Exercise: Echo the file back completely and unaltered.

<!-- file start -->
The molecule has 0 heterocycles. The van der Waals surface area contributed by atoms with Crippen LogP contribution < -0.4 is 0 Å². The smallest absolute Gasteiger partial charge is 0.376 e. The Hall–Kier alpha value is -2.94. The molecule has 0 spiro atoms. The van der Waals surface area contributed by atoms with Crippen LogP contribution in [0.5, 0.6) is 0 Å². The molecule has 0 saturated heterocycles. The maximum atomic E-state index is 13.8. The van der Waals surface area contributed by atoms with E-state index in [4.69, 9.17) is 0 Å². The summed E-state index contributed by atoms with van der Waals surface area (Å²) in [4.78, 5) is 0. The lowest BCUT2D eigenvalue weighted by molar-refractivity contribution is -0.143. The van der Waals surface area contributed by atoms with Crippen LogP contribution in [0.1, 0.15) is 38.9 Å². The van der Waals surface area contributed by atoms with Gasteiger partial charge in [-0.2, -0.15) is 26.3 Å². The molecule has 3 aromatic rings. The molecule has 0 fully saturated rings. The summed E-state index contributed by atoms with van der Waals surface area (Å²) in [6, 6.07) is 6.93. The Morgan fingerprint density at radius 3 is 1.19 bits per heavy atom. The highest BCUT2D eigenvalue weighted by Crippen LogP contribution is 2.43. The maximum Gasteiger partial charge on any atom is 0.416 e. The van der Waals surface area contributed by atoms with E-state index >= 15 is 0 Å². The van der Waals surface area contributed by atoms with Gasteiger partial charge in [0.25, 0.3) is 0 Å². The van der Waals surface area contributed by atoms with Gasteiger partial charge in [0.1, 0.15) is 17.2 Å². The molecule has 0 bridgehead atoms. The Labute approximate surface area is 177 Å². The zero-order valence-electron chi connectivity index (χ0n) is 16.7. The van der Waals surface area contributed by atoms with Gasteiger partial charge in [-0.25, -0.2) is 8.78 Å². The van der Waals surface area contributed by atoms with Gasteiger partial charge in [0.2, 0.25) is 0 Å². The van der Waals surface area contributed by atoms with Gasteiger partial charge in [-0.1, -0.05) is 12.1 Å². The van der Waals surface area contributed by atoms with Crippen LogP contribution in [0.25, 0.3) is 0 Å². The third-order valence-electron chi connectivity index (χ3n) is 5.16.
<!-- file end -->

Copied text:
The molecule has 0 heterocycles. The van der Waals surface area contributed by atoms with Crippen LogP contribution < -0.4 is 0 Å². The smallest absolute Gasteiger partial charge is 0.376 e. The Hall–Kier alpha value is -2.94. The molecule has 0 spiro atoms. The van der Waals surface area contributed by atoms with Crippen LogP contribution in [0.5, 0.6) is 0 Å². The molecule has 0 saturated heterocycles. The maximum atomic E-state index is 13.8. The van der Waals surface area contributed by atoms with E-state index in [4.69, 9.17) is 0 Å². The summed E-state index contributed by atoms with van der Waals surface area (Å²) in [4.78, 5) is 0. The lowest BCUT2D eigenvalue weighted by molar-refractivity contribution is -0.143. The van der Waals surface area contributed by atoms with Crippen LogP contribution in [0.1, 0.15) is 38.9 Å². The van der Waals surface area contributed by atoms with Gasteiger partial charge in [-0.2, -0.15) is 26.3 Å². The molecule has 3 aromatic rings. The molecule has 0 fully saturated rings. The summed E-state index contributed by atoms with van der Waals surface area (Å²) in [6, 6.07) is 6.93. The Morgan fingerprint density at radius 3 is 1.19 bits per heavy atom. The highest BCUT2D eigenvalue weighted by Crippen LogP contribution is 2.43. The maximum Gasteiger partial charge on any atom is 0.416 e. The van der Waals surface area contributed by atoms with E-state index >= 15 is 0 Å². The van der Waals surface area contributed by atoms with Gasteiger partial charge in [0.25, 0.3) is 0 Å². The van der Waals surface area contributed by atoms with Gasteiger partial charge in [0.1, 0.15) is 17.2 Å². The molecule has 0 bridgehead atoms. The Labute approximate surface area is 177 Å². The zero-order valence-electron chi connectivity index (χ0n) is 16.7. The van der Waals surface area contributed by atoms with Gasteiger partial charge in [-0.25, -0.2) is 8.78 Å². The van der Waals surface area contributed by atoms with Gasteiger partial charge in [0.2, 0.25) is 0 Å². The van der Waals surface area contributed by atoms with Gasteiger partial charge in [-0.1, -0.05) is 12.1 Å². The van der Waals surface area contributed by atoms with Crippen LogP contribution in [0.25, 0.3) is 0 Å². The third-order valence-electron chi connectivity index (χ3n) is 5.16.